Maplewood History: Recently Displaced

Yes, I’m writing again about the now displaced, spectacular, original cabinetry of the Harper’s Pharmacy. Regular followers of this blog will be familiar with the details of this story which I have to think are unusual.

In our story a savior of old buildings, Mr. David Schlafly, acquired one of our premier historic commercial buildings, the Cape-Harper building at Sutton and Maple. A much discussed and appreciated asset of the building has been the nearly original interior of the Harper’s Pharmacy complete with much of the beautiful cabinetry still in the positions where they were first installed.

Since the building left the Harper family several decades ago the pharmacy space had been used for little more than storage. It has been a jaw dropping step-back-in-time for those of us who were lucky enough to see it. Naturally we were delighted to know that a man with an enviable record in historic preservation would be the new owner.

All was well until we learned that the new tenant, the local chapter of the Sierra Club, did not want the cabinets in their space. A meeting between their director, Mr. John Hickey, and I confirmed that. Mr. Hickey could not be swayed. I don’t know what Mr. Schlafly’s position is because he would not schedule a meeting with me.

I’ve read in posts by Doug Miner that the cabinets are staying in the building and at least some of them will be used by a different tenant. I certainly hope Mr. Schlafly will commit to keeping the cabinets in the building. It seems a bit like restoring an old car and deciding to put the dashboard in the trunk. It is unusual but at least the dashboard is still there if the next owner wants to complete the restoration.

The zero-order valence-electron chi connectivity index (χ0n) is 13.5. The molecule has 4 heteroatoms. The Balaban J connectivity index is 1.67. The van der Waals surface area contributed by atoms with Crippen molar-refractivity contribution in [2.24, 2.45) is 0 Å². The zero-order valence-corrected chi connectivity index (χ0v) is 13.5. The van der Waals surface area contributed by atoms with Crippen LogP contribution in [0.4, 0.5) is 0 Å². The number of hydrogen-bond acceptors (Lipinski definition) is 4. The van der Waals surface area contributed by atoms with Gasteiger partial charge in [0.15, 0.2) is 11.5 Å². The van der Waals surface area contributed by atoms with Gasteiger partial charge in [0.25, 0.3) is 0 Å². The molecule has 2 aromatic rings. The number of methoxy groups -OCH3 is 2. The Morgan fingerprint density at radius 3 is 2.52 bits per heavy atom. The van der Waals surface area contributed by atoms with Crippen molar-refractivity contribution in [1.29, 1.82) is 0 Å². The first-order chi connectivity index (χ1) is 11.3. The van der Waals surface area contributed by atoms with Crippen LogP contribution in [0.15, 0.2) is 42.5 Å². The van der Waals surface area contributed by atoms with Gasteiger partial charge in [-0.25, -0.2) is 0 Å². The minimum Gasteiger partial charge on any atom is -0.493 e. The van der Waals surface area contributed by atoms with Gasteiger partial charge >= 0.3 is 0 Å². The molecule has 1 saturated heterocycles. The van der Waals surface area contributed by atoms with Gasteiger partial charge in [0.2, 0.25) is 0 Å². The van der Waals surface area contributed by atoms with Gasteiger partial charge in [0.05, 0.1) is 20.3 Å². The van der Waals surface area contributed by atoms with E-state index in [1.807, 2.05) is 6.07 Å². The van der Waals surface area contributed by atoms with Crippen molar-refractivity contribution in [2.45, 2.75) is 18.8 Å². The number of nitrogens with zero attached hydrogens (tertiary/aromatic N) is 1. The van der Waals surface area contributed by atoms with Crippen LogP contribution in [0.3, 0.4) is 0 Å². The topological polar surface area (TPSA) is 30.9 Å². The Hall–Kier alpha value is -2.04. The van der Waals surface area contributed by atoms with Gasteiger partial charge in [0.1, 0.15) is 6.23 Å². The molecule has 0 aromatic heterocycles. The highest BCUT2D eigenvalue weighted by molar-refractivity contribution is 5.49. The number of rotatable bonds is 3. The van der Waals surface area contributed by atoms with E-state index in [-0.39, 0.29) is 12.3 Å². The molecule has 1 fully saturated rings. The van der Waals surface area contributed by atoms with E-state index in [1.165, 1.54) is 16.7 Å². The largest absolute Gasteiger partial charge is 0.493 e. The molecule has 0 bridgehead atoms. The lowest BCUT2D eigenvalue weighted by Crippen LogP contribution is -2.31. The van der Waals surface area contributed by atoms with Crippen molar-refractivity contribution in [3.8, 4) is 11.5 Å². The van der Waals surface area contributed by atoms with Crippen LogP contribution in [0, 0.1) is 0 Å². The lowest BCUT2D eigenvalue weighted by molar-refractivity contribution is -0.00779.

Harper's interior 1Harper's interior 2Photos courtesy of Alice Harper and Mary Harper Hall

4 thoughts on “Maplewood History: Recently Displaced

  1. I think David Schlafly really missed an opportunity to make even more money, and to enhance the image of Maplewood at the same time. Had he restored the space to its original grandeur and advertised for a high end artistic or other posh tenant, he would have made more money as well as enhancing Maplewood at the same time. The activities on Sutton and in the park are good indicators that the space, the street, and Maplewood’s upward momentum would support it. I believe he would have had plenty of takers.

    Renting it for ordinary office space just does not seem to make sense when you own a iconic/historic property with such potential. Oh well, hindsight is 20-20. Hopefully David will do as you suggest and when the space is vacant in the future he will see the value of restoring it.

    • Well put. No one is blaming the Sierra Club for signing the lease (just losing the cabinetry), it is a beautiful space. Who wouldn’t want to work there? It shouldn’t be used as an office but rather for a business that would complement the high end butcher shop that has signed a lease at the other end of the complex and .the array of fascinating shops and restaurants that Maplewood has become known for.

      In the future hopefully the zoning to limit this sort of use will be extended around the corner of Manchester and far enough south to include the Cape-Harper building. This zoning works! 7300 Manchester is the proof.

  2. Thank you Doug for educating me and other citizens about historically significant buildings in Maplewood. We need to know this information so that we can voice our concerns. This story about the cabinetry in the Harper’s Pharmacy building is fascinating. Beverly Tronicek